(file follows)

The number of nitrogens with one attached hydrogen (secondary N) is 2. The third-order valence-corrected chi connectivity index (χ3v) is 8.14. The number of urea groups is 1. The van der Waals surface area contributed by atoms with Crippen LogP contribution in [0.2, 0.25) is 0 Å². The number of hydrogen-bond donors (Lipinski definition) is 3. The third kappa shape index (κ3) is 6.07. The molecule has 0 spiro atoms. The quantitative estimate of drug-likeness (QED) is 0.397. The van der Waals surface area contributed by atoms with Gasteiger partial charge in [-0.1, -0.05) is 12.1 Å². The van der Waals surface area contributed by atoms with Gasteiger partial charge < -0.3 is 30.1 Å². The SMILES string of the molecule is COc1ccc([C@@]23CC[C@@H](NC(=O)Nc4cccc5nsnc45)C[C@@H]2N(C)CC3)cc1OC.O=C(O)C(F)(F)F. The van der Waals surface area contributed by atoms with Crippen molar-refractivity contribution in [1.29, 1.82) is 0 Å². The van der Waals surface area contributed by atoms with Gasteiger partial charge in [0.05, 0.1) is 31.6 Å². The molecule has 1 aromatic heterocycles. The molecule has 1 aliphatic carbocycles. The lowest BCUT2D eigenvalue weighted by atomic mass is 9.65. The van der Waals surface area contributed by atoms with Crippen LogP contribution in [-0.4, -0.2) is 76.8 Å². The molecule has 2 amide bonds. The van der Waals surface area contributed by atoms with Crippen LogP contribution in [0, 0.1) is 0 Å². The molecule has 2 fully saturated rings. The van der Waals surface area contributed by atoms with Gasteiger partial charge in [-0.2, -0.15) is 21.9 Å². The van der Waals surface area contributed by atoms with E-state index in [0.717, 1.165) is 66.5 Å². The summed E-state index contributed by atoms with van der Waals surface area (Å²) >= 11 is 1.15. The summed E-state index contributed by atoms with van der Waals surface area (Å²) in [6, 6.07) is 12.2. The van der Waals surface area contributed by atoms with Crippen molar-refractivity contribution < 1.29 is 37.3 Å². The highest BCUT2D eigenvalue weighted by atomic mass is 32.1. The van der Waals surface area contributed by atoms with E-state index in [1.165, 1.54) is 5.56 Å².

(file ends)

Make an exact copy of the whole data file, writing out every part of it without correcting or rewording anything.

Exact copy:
The number of nitrogens with one attached hydrogen (secondary N) is 2. The third-order valence-corrected chi connectivity index (χ3v) is 8.14. The number of urea groups is 1. The van der Waals surface area contributed by atoms with Crippen LogP contribution in [0.2, 0.25) is 0 Å². The number of hydrogen-bond donors (Lipinski definition) is 3. The third kappa shape index (κ3) is 6.07. The molecule has 0 spiro atoms. The quantitative estimate of drug-likeness (QED) is 0.397. The van der Waals surface area contributed by atoms with Gasteiger partial charge in [-0.1, -0.05) is 12.1 Å². The van der Waals surface area contributed by atoms with Gasteiger partial charge < -0.3 is 30.1 Å². The SMILES string of the molecule is COc1ccc([C@@]23CC[C@@H](NC(=O)Nc4cccc5nsnc45)C[C@@H]2N(C)CC3)cc1OC.O=C(O)C(F)(F)F. The van der Waals surface area contributed by atoms with Crippen molar-refractivity contribution in [1.29, 1.82) is 0 Å². The van der Waals surface area contributed by atoms with Gasteiger partial charge in [0.05, 0.1) is 31.6 Å². The molecule has 1 aromatic heterocycles. The molecule has 1 aliphatic carbocycles. The lowest BCUT2D eigenvalue weighted by atomic mass is 9.65. The van der Waals surface area contributed by atoms with Crippen LogP contribution in [-0.4, -0.2) is 76.8 Å². The molecule has 2 amide bonds. The van der Waals surface area contributed by atoms with Crippen LogP contribution in [0, 0.1) is 0 Å². The molecule has 2 fully saturated rings. The van der Waals surface area contributed by atoms with Gasteiger partial charge in [-0.2, -0.15) is 21.9 Å². The van der Waals surface area contributed by atoms with E-state index in [0.717, 1.165) is 66.5 Å². The summed E-state index contributed by atoms with van der Waals surface area (Å²) >= 11 is 1.15. The summed E-state index contributed by atoms with van der Waals surface area (Å²) in [6, 6.07) is 12.2. The van der Waals surface area contributed by atoms with Crippen molar-refractivity contribution < 1.29 is 37.3 Å². The highest BCUT2D eigenvalue weighted by atomic mass is 32.1. The van der Waals surface area contributed by atoms with E-state index in [1.165, 1.54) is 5.56 Å².